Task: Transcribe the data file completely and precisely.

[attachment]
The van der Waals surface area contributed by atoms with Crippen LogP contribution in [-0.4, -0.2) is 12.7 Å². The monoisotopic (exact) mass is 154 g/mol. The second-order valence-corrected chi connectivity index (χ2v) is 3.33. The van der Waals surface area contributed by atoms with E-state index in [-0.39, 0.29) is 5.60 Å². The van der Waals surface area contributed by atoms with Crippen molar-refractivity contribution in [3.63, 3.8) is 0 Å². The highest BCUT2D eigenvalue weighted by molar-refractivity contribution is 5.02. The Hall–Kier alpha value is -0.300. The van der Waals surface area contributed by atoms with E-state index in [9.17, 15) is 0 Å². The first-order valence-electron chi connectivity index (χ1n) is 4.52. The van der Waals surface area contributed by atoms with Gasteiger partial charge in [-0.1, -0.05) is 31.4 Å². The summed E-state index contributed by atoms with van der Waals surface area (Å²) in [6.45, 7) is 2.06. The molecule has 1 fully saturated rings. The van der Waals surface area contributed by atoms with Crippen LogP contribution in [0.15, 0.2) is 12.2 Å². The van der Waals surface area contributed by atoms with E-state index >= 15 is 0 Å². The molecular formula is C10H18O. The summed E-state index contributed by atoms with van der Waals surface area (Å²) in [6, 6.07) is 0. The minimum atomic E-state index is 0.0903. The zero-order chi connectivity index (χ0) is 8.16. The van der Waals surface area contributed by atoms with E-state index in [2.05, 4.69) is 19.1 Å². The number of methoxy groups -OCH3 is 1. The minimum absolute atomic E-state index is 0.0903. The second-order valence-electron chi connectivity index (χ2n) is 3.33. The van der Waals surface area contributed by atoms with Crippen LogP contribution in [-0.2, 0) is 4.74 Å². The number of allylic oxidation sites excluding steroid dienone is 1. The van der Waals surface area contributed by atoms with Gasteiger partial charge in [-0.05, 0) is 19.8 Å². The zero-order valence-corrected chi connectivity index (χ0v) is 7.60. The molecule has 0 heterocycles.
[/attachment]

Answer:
The van der Waals surface area contributed by atoms with Crippen LogP contribution in [-0.4, -0.2) is 12.7 Å². The monoisotopic (exact) mass is 154 g/mol. The second-order valence-corrected chi connectivity index (χ2v) is 3.33. The van der Waals surface area contributed by atoms with E-state index in [-0.39, 0.29) is 5.60 Å². The van der Waals surface area contributed by atoms with Crippen molar-refractivity contribution in [3.63, 3.8) is 0 Å². The highest BCUT2D eigenvalue weighted by molar-refractivity contribution is 5.02. The Hall–Kier alpha value is -0.300. The van der Waals surface area contributed by atoms with E-state index in [9.17, 15) is 0 Å². The first-order valence-electron chi connectivity index (χ1n) is 4.52. The van der Waals surface area contributed by atoms with Gasteiger partial charge in [-0.1, -0.05) is 31.4 Å². The summed E-state index contributed by atoms with van der Waals surface area (Å²) in [6.45, 7) is 2.06. The molecule has 1 fully saturated rings. The van der Waals surface area contributed by atoms with Crippen LogP contribution in [0.15, 0.2) is 12.2 Å². The van der Waals surface area contributed by atoms with E-state index >= 15 is 0 Å². The molecular formula is C10H18O. The summed E-state index contributed by atoms with van der Waals surface area (Å²) in [6, 6.07) is 0. The minimum atomic E-state index is 0.0903. The zero-order chi connectivity index (χ0) is 8.16. The van der Waals surface area contributed by atoms with E-state index in [2.05, 4.69) is 19.1 Å². The number of methoxy groups -OCH3 is 1. The minimum absolute atomic E-state index is 0.0903. The second-order valence-electron chi connectivity index (χ2n) is 3.33. The van der Waals surface area contributed by atoms with Crippen LogP contribution in [-0.2, 0) is 4.74 Å². The number of allylic oxidation sites excluding steroid dienone is 1. The van der Waals surface area contributed by atoms with Gasteiger partial charge in [-0.05, 0) is 19.8 Å². The zero-order valence-corrected chi connectivity index (χ0v) is 7.60. The molecule has 0 heterocycles.